This post is part of a virtual book tour organized by Goddess Fish Promotions. Al Rosen will be awarding a $10 Amazon or B/N GC to a randomly drawn winner via rafflecopter during the tour. Click on the tour banner to see the other stops on the tour.
The book deals with actual situations that resulted in investors losing multi-millions of dollars to financial tricksters. Emphasis is placed upon learning how to detect early warning signs. Financial exposure can be minimized prior to situations deteriorating into bankruptcies. However, individual investors have to take specific actions after doing some homework. Otherwise, the alternative is to lose money by listening to “hot tips,” often involving publicly traded securities.
Some types of commonly seen but inappropriate financial reporting are permitted in certain countries (including parts of North America), even though they deeply aid the financial tricksters. Governments are seriously neglecting investors by not prohibiting certain reporting trickery. Overall, in some regions, investor protection is simply archaic (including allowing false advertising). Currently, investors face serious risks.
The book attempts to minimize technical language. Stress is placed upon encouraging investors to look for specific warning signs before opening their purses and wallets to the growing group of tricksters.
“Avoiding Swindlers” will change the way you look at Canadian investments.
This book was featured on Publisher Newswire’s 2022, “10 Books to Bookmark” list.
The book also received a glowing review from ReaderViews.
Read an Excerpt
IFRS’ Prime Deficiencies Strangely, IFRS was somehow brought to Canada by a surprise group, being our external financial statement auditors. IFRS was portrayed at the outset by many auditors as merely being a “continuation” of, or very similar to, its predecessor, Canadian “generally accepted accounting principles, or GAAP.” Such a comment is disturbingly false, in crucial ways. Canadian GAAP and IFRS are almost Al Rosen 22 opposites. For instance, the concepts of what constitutes, or qualifies as being called “net income” often are totally different, and are material dollars apart. Considerable attention has to be paid to the major differences between the two. Most investors seem to be unaware of the huge dollar differences between the two and their consequences for their loss of savings. Supporters of IFRS claim that IFRS is “principles” based, and not “rules-based.” Unfortunately, aside from adopting some U.S. GAAP-based “concepts,” the IFRS “principles” are difficult to ascertain. Why? IFRS gives extensive freedom to individual managers to choose their own methods of accounting and reporting. Unknown “principles” are well beyond scary. Clearly such management freedom of choice prevents, or destroys, comparability among companies in the same industry. Accordingly, IFRS-supporters themes about IFRS being a universal, across-the-world, basis of reporting is much more than a huge fiction. This fiction point merits considerable emphasis, Chapter after Chapter in this book. Yet, IFRS supporters seem to cling to the absurd idea that Canada is a member of a new universal group of countries (that are “building one worldwide basis of reporting,” for investor comparability purposes). Not so; nowhere close. IFRS allows extensive management Avoiding Swindlers 23 choice of alleged “principles.” Comparability is automatically destroyed. Somehow, in our world, the fact that more than one language, one culture, and various religions, as well as multiple heights and weights of people exist, and have not been standardized, after all of these years, seems to have gone unnoticed by IFRS accountants.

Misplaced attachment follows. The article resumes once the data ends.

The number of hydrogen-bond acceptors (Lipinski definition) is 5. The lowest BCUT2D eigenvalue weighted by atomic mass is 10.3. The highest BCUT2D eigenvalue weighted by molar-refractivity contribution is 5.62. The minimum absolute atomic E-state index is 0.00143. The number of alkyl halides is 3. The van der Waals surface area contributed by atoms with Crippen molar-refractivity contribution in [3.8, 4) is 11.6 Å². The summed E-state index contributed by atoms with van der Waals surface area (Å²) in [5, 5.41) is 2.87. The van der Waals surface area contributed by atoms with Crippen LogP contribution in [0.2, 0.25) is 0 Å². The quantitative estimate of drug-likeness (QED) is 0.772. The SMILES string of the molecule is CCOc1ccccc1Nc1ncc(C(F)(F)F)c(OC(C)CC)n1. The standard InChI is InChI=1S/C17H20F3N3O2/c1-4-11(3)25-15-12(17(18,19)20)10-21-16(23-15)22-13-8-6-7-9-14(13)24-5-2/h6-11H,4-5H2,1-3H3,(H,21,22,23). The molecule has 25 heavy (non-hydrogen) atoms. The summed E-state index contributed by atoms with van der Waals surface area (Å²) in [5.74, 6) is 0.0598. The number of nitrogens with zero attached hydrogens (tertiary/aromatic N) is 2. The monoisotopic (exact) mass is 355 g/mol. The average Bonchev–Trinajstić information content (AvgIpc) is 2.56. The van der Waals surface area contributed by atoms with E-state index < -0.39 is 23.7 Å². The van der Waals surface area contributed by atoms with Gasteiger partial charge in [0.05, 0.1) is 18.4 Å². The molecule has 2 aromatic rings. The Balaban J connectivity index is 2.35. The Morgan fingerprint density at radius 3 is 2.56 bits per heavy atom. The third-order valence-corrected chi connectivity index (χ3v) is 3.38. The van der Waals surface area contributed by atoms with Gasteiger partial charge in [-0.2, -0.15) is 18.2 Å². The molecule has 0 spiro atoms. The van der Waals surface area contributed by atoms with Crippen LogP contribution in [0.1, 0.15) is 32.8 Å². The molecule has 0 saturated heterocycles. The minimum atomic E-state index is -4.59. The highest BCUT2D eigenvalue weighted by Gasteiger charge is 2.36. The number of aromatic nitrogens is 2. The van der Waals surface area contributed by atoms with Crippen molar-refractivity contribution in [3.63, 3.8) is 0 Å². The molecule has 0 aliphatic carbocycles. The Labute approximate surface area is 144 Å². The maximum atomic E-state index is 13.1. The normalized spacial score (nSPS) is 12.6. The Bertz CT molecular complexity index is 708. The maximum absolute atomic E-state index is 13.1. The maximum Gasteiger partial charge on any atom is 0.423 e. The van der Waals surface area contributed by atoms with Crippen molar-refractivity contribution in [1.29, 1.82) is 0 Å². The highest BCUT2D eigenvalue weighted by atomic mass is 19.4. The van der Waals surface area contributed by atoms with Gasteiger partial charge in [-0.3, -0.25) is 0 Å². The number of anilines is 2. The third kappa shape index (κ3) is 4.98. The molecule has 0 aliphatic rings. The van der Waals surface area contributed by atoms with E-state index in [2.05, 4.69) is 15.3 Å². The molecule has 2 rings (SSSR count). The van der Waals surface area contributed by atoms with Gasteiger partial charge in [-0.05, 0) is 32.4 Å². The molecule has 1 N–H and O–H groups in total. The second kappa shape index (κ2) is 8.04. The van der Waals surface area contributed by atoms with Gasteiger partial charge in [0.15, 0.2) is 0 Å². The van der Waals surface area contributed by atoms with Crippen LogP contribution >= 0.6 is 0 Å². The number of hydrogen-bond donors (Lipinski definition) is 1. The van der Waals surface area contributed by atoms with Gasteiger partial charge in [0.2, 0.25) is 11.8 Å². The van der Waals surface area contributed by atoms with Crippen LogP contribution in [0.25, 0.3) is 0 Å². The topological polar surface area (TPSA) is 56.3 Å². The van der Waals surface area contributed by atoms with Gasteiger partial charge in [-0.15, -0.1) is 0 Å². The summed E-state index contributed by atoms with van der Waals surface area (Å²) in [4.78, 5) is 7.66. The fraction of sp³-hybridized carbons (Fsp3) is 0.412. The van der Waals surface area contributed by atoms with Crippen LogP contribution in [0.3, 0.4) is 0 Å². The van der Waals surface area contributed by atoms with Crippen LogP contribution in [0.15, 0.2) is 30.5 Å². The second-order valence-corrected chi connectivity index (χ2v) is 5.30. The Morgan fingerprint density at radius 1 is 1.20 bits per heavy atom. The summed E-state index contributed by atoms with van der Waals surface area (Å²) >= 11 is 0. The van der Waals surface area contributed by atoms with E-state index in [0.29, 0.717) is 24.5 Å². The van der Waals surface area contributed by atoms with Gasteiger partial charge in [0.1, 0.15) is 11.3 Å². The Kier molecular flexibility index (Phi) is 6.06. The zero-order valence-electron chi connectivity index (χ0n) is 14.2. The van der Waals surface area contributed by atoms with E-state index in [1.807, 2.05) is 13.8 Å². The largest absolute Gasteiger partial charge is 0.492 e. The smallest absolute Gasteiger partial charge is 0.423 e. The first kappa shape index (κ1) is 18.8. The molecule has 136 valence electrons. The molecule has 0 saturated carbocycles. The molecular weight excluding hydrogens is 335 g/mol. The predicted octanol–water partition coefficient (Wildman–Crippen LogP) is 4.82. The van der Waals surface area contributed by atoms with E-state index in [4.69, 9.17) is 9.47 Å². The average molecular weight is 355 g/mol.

About the Author L.S. (Al) Rosen has combined being a university professor (holding a PhD) with several qualifications in the fields of investigative accounting and reporting (such as acting as a fraud examiner) for over 35 years. He has authored many reports for court cases, and has testified in courts in various countries in many large-dollar cases. Often the allegations are that investors have been deceived by materially misleading financial reports. He has co-authored two previous books, and articles, with his son Mark. They address how and why multi-million dollars of investor money essentially, and often quickly, vanished. Real situations are the subject of these writings. Money was stolen and hardships resulted.